Also, just something I noticed, your main site is still showing a 2009 copyright date in the footer.
good idea, I'll write something up and will post in 1-2 days
Rembember though: growing fast in the beginning is easy, maintaining that growth once you get larger can be very hard.
From 100 to 1000 visitors per day is 1000% growth, but from 1000 to 2000 visitors per day is only 100%, it is just as much if not more work.
oh yeah I know that it'll start slowing down, and I'm more or less prepared for that to happen. Slow and steady wins the race :)
My current goal is to generate the type of numbers that'll get me some more mainstream coverage. I think 100K-200K visits a month, should at least get me some mentions here and there. Which will in turn drive traffic to the site, but most important will boost my link juice and will rank my questions higher in search results.
What I've found about media over the years is that it works wonders but only for the moment, it is very hard to translate that in to longer term sustainable traffic.
The way you are going about it right now is very close to the optimum, with more coverage you'd reach some more people quickly but you'd also risk killing the atmosphere that you have right now.
100k to 200k visits / month looks like an achievable goal to me, but you'll have to determine how many people you think that translates in to. You could be looking at a 'hard core' of between 3 and 6 k visitors that comes back every day all the way to 3 and 6 k visitors / day that will never come back.
The first is obviously the one to go for, so visits / month is a bad metric to optimize for.
The numbers from analytics that have the most importance for you at this stage imo would be 'time on site', 'bounce rate' and 'recency'.
Those are hard to get under control but that's where the real pay-off will be. As you increase time on site and decrease bounce rate you are increasing stickyness, which in turn should lead to people re-visiting.
Bounce rate is mostly landing page optimization as well as making sure that you're found for the right kind of stuff, as well as linked in a way that creates an expectation in the mind of the person that clicks that matches the impression your site gives when it first presents itself.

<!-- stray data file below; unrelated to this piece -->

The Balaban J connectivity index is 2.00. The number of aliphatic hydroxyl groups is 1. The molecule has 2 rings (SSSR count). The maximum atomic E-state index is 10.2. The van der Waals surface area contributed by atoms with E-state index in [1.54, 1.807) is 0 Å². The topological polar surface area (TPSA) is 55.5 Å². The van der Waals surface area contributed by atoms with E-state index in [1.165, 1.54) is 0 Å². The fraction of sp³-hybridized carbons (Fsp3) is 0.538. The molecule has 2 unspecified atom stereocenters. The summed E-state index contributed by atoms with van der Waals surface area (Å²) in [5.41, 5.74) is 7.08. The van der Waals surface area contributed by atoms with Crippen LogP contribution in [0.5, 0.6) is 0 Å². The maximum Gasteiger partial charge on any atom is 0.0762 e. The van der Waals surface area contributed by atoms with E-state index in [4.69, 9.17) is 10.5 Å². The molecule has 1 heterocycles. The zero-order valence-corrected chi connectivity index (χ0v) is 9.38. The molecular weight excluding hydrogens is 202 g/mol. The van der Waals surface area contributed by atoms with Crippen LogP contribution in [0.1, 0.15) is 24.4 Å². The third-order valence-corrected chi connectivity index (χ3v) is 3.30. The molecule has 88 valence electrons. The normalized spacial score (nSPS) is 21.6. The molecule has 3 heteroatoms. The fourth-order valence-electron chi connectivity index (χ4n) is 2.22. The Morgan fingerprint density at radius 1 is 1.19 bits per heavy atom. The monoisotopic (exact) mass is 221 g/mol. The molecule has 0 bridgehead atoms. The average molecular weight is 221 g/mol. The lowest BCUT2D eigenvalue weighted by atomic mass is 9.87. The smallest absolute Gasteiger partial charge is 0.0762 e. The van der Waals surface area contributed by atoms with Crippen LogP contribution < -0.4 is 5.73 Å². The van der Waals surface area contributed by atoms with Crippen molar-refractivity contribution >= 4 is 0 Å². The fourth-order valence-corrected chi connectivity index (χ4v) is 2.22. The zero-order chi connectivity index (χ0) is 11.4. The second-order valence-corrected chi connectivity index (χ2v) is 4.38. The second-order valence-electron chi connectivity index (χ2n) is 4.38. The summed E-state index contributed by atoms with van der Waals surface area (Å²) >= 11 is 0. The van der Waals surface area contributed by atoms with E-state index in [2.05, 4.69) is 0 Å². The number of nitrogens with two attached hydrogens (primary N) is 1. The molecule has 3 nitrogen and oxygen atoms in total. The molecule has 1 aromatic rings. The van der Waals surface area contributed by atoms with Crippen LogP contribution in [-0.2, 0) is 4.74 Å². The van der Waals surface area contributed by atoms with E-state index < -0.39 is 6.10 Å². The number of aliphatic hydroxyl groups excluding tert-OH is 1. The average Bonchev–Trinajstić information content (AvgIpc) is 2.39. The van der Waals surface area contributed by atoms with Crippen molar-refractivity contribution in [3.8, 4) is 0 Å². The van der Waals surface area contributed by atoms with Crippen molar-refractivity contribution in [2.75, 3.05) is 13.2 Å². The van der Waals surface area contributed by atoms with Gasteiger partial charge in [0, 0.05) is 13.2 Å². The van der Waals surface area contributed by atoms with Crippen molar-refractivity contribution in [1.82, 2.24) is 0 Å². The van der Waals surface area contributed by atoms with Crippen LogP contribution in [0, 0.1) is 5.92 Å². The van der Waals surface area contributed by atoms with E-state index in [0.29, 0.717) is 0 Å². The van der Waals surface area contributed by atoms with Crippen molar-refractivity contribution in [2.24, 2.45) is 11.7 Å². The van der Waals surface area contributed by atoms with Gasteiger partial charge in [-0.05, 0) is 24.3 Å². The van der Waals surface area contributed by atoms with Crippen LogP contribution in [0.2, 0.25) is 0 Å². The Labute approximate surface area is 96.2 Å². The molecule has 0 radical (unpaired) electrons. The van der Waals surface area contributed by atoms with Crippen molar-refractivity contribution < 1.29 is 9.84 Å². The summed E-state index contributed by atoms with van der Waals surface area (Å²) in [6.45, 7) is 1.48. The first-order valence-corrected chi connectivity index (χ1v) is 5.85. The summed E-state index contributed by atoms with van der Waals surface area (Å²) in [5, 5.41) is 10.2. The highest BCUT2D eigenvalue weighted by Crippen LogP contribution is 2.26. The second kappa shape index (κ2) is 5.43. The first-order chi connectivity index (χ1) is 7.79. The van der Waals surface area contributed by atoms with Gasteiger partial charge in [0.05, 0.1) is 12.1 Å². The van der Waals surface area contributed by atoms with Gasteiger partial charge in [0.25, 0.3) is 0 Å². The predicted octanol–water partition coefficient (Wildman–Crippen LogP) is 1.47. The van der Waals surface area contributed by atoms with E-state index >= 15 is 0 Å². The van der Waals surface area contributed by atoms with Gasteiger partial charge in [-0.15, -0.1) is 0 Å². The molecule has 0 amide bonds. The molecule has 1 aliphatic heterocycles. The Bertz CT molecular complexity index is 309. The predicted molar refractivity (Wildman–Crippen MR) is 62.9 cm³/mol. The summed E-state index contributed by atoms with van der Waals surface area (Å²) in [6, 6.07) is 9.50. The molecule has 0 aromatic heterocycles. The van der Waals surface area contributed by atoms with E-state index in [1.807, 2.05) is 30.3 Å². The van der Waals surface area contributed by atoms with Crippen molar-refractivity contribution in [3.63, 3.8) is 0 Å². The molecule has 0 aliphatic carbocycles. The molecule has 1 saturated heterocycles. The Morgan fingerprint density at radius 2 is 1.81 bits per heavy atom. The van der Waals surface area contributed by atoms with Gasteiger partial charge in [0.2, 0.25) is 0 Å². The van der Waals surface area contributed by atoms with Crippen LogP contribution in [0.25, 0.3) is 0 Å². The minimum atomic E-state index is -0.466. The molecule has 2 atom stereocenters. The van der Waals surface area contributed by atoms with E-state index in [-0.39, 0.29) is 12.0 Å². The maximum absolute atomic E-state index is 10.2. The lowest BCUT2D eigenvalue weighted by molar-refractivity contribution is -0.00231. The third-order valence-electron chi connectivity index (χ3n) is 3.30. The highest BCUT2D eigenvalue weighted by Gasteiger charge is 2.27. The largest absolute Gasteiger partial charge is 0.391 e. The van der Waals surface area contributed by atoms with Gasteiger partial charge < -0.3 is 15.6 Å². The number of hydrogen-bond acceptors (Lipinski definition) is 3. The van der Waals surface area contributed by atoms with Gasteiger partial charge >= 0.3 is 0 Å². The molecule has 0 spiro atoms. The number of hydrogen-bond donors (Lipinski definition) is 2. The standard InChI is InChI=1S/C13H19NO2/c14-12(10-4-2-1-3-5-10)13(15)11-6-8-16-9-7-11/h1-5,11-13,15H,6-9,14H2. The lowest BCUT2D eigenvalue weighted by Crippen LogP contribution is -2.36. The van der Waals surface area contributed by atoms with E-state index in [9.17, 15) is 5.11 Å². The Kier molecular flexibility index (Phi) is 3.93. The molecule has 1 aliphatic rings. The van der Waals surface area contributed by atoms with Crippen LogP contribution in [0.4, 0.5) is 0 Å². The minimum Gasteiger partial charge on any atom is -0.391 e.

Otherwise that link is a wasted one, not that it would be better without, but the text of the link could have selected people more likely to convert in to repeat visitors.
Time-on-site is another measure of how well you are doing in this respect, a 'bounce' is just the shortest way of being on your site, increasing time on site shows that people found what they were looking for and will dig deeper to find more.
A/B testing is your friend!
For me media, is mostly link juice. Q&A sites are very content oriented, so the more link juice I have, the more traffic I can get. Even if I get a jump by one search engine results position, it'll equal thousands of people long term.
Yeah I'm focusing on uniques too, right now with 35K visits, I had 28K uniques.(I just use visits since it's a a bigger number hehe). My return/recency rate seems to be about about 22%, which isn't that bad since people who come through Google tend to have a horrible bounce rate, so they screw up the results.
I'm not sure I can use time on site and bounce rate to track progress. The Google people tend to throw numbers off. Since most people who come through there, are only on the site to find the answer(don't really care where they get their answer). So when they find it, they just close the page and move on.
+ I think my current design is too polarizing, it's about 50/50, half the people love it, and the other half think it sucks. So I'm probably losing a lot of people on that one aspect alone. So a more streamlined web design should help improve the bounce rate big time.
Yeah A/B testing is good. I'm doing that right now for ads to see what type/positioning converts best for me.
You can drill down to exclude them
Also, I think your site would benefit greatly from a visual design overhaul, seeing as you're in the fashion/style industry.
I kinda agree with the design, the users they are kinda split 50/50. Fashion people like it, techies hate it. The current design was more or less hacked together due to user feedback, which is why it looks like it was designed by a committee.
So my next version will be a lot more universal. It'll still have a fashion feel, but it won't send regular people running for the door :)
Because with SEO it's a linear increase, every month you get slightly more visitors. With forums, you hit your peak right away. And that 10 new users are no different than the 500-550 a day I get from Google.